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tions, viz., from the subjective-intensive to the objective-extensive. This will at least be admitted by those who realize the complexities in which this, the central question of all recent psychology, is involved.

Pure vacuous space-is it something or nothing? We may even say that this is at the same time a real and a logical question. Substituting the word “space,” first, for “ being," then, again, for “nothing," in the large logic, we have, without a single change in the phraseology or illustration, a discussion of the above question. Like being, space is undetermined ; like only to itself, cannot be known by means of any determination or content which can be distinguished in it, or out of it. It is, in short, nothing which sense or understanding can apprehend. It is perfect emptiness, or self-determination, and thus neither more nor less than nothing; though we cannot add of space, as Hegel does of being=nothing, that it is empty perception or thought itself. This, especially if we were to accept Werder's interpretation that nothing is, as it were, the

memory of the vanished being, and, therefore, something additional to it, simply shows how sublimated and impossible is the thought here postulated. Will it be said that space is merely an illustration of pure being ? If so, as the above are all the attributes of being and nothing, and as they belong to space, have we not a perfect identity? Where are the differentia ?

The grounds upon which space is identified with being are far more logical than those by which thought and being are identified. Hegel's reasoning may be put as follows: Pure being is indeterminate, simple, immediate. Pure thought is indeterminate, simple, immediate. Therefore, thought is being. This violates two principles of logic. Two negative premises are made to yield a conclusion; and, secondly, that conclusion is positive when it should be negative, because the syllogism is in the second figure. In other words, Hegel starts with two tabulo rasce, and, because they are alike in being rasce, he infers that the two tabulce are identical. While we insist that there is but one conceivable tabula which is absolutely rasa in the universe, and that that is simply space, which thought tries to apprehend—now positively, as a condition and prius of all things; now negatively, as the absence of all content or determination.

When we remember how the Eleatics denied the existence of notbeing, or, as we should say, failing to see the dialectic nature of the notion of space, made it more real than its content; or how the Vedic consciousness, abstracting all sensuous content, hypostatized emotional factors as its content of unlimited potentiality, the great merit of Hegel's characterization must be admitted. We prefer to stand, however with C. H. Weise, who, in his metaphysics, breaks with Hegelism by arguing that everything that is real and necessary must submit to the categories of space.

If Hegel's being were the mere infinitive of the copula is, as Erdmann thought, not only would whatever copulative force it might retain still presuppose two terms to be connected, but it is impossible to empty the word of all notion of existence. Of course, the phrase nothing is must be purely negative here. The is has no shadow of substantive quality about it. It has manifestly even less meaning than in such a phrase as abracadabra, which has no sort of existence, is. The predicate of the phrase being is, on the other hand, has, in spite of us, a positive substantive meaning. In characterizing or thinking being, we cannot escape the subtle connotations of the predicative verb; while, in thinking nothing, all reference to even its copulative function is, by hypothesis, excluded. We cannot escape the conviction that, though no doubt Hegel understood this distinction well enough, he has unconsciously punned upon two words which really have nothing in common except form and grammatical function.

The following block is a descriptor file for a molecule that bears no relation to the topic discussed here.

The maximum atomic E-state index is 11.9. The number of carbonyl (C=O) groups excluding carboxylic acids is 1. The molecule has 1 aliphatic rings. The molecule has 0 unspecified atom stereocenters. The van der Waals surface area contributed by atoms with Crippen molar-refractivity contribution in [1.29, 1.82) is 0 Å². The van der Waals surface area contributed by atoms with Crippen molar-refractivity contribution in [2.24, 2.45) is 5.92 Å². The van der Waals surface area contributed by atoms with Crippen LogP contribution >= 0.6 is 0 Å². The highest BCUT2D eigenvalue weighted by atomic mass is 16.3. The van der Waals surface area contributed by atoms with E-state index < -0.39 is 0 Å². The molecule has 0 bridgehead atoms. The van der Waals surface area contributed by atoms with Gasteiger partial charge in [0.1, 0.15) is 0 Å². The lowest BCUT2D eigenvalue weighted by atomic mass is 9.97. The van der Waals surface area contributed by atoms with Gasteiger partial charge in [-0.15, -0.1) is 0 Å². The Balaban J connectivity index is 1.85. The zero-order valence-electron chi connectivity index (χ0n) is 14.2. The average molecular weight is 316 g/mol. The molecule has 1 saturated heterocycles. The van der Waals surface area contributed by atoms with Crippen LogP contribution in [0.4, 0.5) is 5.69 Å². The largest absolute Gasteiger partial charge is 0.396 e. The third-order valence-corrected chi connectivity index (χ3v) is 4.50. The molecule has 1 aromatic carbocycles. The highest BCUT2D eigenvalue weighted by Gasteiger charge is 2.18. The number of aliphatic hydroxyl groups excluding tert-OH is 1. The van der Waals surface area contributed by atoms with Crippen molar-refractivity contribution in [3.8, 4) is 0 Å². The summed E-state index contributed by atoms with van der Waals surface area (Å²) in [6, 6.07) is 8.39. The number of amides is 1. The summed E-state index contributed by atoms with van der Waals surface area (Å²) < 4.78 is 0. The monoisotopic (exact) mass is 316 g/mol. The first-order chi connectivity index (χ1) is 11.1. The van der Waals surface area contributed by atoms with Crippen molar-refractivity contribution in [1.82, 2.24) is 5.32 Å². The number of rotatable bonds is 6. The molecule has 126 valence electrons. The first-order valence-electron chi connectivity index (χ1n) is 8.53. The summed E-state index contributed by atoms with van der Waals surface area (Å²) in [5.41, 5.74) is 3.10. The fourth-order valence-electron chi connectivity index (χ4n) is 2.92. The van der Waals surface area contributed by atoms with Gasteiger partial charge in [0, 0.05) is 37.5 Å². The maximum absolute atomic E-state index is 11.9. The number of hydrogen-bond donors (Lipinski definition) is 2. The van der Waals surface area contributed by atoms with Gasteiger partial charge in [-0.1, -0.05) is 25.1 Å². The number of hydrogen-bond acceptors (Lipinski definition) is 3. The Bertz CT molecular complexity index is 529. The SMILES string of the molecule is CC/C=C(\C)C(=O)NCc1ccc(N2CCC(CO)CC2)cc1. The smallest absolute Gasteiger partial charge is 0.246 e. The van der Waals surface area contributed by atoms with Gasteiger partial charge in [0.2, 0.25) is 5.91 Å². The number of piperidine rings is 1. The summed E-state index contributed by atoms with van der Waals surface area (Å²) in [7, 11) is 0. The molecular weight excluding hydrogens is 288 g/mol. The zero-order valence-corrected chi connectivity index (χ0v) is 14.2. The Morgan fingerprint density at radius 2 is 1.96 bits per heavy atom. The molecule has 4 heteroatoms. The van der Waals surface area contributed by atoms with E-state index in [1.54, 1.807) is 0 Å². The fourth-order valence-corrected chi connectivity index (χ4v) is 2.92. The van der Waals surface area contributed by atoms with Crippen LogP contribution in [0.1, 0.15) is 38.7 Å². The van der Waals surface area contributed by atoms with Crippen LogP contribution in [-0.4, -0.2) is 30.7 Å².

Again, we may substitute for being and nothing, in the Hegelian equation, space with any homogeneous content, and it solves and proves" quite as well; for instance, ether-Lucretian atoms uniformly and infinitely diffused, undifferentiated nebula-anything which will serve as a background for the cogitable universe, even if it be so only in terms of sight and touch, it does quite as well. Are, then, intension and extension convertible terms instead of dialectic opposites, or have we here only an artificial abstraction from sensation? Hegel is fond of showing us that no more could be seen in pure unbroken light than in darkness, but how shall we explain his denunciation of Newton as a barbarian, who might as well have said water was made of seven kinds of dirt, as light of seven colors ? Surely it was not because Newton had marred a mere metaphor of the Hegelian logic.

Leibnitz was the first to say that all science that could be proven must be referred to spacial intuitions. Schopenhauer has shown that many qualitative relations of thought may be best expressed diagrammatically. J. H. Fichte argues that space depends on a peculiar feeling of extension "inseparable from self-consciousness and grounded in the objective nature of the soul.” The mechanical logic of Boole, and even that of Ueberweg, are founded upon the idea that as inference becomes certain it is best formulated by quantitative symbols. F. A. Lange, however, has attempted to show at some length that, after excluding modality, a spacial formularization in thought is always necessary when we would assign a general validity to any particular logical form. Thus, all the true may be best distinguished from all the fallacious forms of the possible syllogism by means of the spacial inclusion or exclusion of circles. Although syntactical forms furnish the most striking and suggestive illustrations of the innateness of these spacial determinations, was it not upon such geometrical references, far more than upon grammatical relations, that even Aristotle was led to infer the apodictic nature of syllogistic reasoning?

One interpretation of pure being makes it the same as the simplest psychic process. This is precisely what Hegel attempts to describe at the beginning of the Phenomenology. "Mere being,”' we are there told, “is an immediate delivery of sensuous certainty, but as the first object of consciousness it is identical with the abstract now and here.This is precisely the view of recent psychology, and accords with the verdict of perhaps most post-Hegelian speculation. “Thought," says Ueberweg, “ must be free from the compulsions of experience, but not void of experience." " Thought without presupposition," argues Ulrici, “reverses the possibility of things." “Pure abstraction,” says Schelling, “must always presuppose that from which abstraction is made.'' “Reason,” says Schopenhauer, “is of feminine nature. She can give only what she has received. Her conceptions are never immaculate.” “No concept-form” (Begriff), Hodgson urges, “can ever grasp the infinite, but can only reach the conviction that there is something beyond its power to grasp, and this something we call ontological, because, and so far as, we feel that thought does not correspond to things.” In other words, intension, as divorced from extension, is inconceivable. Schleiermacher's argument is that dialectic reason must always rest upon the double basis of inner and of outer perception, and Kuno Fischer, in his Hegelian period, understood Hegel to mean that the shadows of earlier perceptions might enter and determine the dialectic process.